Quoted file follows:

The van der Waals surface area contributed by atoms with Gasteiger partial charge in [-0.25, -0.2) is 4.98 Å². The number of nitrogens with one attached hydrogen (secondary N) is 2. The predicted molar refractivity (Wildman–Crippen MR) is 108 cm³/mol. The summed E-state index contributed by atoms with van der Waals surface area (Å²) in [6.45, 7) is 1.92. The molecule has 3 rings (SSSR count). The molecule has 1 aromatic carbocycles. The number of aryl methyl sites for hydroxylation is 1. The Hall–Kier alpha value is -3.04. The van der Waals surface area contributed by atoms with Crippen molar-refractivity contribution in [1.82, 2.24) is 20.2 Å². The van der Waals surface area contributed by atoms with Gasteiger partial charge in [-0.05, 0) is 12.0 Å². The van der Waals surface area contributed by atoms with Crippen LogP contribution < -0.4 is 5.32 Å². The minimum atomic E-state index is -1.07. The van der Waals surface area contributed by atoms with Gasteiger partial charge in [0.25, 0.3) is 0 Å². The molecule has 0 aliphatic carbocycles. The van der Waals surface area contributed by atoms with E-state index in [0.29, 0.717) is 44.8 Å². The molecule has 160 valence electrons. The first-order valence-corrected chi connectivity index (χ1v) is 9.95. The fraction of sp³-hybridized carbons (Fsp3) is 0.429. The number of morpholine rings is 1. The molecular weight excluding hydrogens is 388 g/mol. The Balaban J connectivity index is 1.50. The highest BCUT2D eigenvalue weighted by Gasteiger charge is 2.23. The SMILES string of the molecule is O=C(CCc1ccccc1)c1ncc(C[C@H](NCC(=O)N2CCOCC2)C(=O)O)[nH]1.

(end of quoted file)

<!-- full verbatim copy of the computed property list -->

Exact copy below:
The van der Waals surface area contributed by atoms with Gasteiger partial charge in [-0.25, -0.2) is 4.98 Å². The number of nitrogens with one attached hydrogen (secondary N) is 2. The predicted molar refractivity (Wildman–Crippen MR) is 108 cm³/mol. The summed E-state index contributed by atoms with van der Waals surface area (Å²) in [6.45, 7) is 1.92. The molecule has 3 rings (SSSR count). The molecule has 1 aromatic carbocycles. The number of aryl methyl sites for hydroxylation is 1. The Hall–Kier alpha value is -3.04. The van der Waals surface area contributed by atoms with Crippen molar-refractivity contribution in [1.82, 2.24) is 20.2 Å². The van der Waals surface area contributed by atoms with Gasteiger partial charge in [-0.05, 0) is 12.0 Å². The van der Waals surface area contributed by atoms with Crippen LogP contribution < -0.4 is 5.32 Å². The minimum atomic E-state index is -1.07. The van der Waals surface area contributed by atoms with Gasteiger partial charge in [0.25, 0.3) is 0 Å². The molecule has 0 aliphatic carbocycles. The van der Waals surface area contributed by atoms with E-state index in [0.29, 0.717) is 44.8 Å². The molecule has 160 valence electrons. The first-order valence-corrected chi connectivity index (χ1v) is 9.95. The fraction of sp³-hybridized carbons (Fsp3) is 0.429. The number of morpholine rings is 1. The molecular weight excluding hydrogens is 388 g/mol. The Balaban J connectivity index is 1.50. The highest BCUT2D eigenvalue weighted by Gasteiger charge is 2.23. The SMILES string of the molecule is O=C(CCc1ccccc1)c1ncc(C[C@H](NCC(=O)N2CCOCC2)C(=O)O)[nH]1.